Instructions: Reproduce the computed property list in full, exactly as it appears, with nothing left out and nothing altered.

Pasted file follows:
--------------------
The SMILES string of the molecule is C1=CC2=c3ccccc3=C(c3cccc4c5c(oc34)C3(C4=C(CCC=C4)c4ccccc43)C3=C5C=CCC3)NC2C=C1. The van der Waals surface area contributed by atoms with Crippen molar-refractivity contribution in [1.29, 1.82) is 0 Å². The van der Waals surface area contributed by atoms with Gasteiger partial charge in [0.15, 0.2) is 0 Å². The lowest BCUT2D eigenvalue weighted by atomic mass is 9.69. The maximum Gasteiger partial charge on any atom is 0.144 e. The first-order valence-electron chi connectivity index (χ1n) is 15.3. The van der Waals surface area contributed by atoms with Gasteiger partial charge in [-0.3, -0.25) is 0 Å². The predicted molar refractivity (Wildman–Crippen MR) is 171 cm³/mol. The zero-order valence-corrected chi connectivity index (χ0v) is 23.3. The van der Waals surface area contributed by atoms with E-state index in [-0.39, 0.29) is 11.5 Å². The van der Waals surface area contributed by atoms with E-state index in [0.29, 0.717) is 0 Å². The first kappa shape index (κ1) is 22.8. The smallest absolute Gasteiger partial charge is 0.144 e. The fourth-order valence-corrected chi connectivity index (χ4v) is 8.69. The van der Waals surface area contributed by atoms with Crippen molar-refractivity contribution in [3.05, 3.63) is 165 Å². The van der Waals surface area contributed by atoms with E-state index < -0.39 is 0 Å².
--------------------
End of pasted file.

The SMILES string of the molecule is C1=CC2=c3ccccc3=C(c3cccc4c5c(oc34)C3(C4=C(CCC=C4)c4ccccc43)C3=C5C=CCC3)NC2C=C1. The van der Waals surface area contributed by atoms with Crippen molar-refractivity contribution in [1.29, 1.82) is 0 Å². The van der Waals surface area contributed by atoms with Gasteiger partial charge in [0.15, 0.2) is 0 Å². The lowest BCUT2D eigenvalue weighted by atomic mass is 9.69. The maximum Gasteiger partial charge on any atom is 0.144 e. The first-order valence-electron chi connectivity index (χ1n) is 15.3. The van der Waals surface area contributed by atoms with Gasteiger partial charge in [-0.3, -0.25) is 0 Å². The predicted molar refractivity (Wildman–Crippen MR) is 171 cm³/mol. The zero-order valence-corrected chi connectivity index (χ0v) is 23.3. The van der Waals surface area contributed by atoms with E-state index in [-0.39, 0.29) is 11.5 Å². The van der Waals surface area contributed by atoms with E-state index in [0.29, 0.717) is 0 Å². The first kappa shape index (κ1) is 22.8. The smallest absolute Gasteiger partial charge is 0.144 e. The fourth-order valence-corrected chi connectivity index (χ4v) is 8.69. The van der Waals surface area contributed by atoms with Crippen molar-refractivity contribution in [3.05, 3.63) is 165 Å². The van der Waals surface area contributed by atoms with E-state index < -0.39 is 0 Å².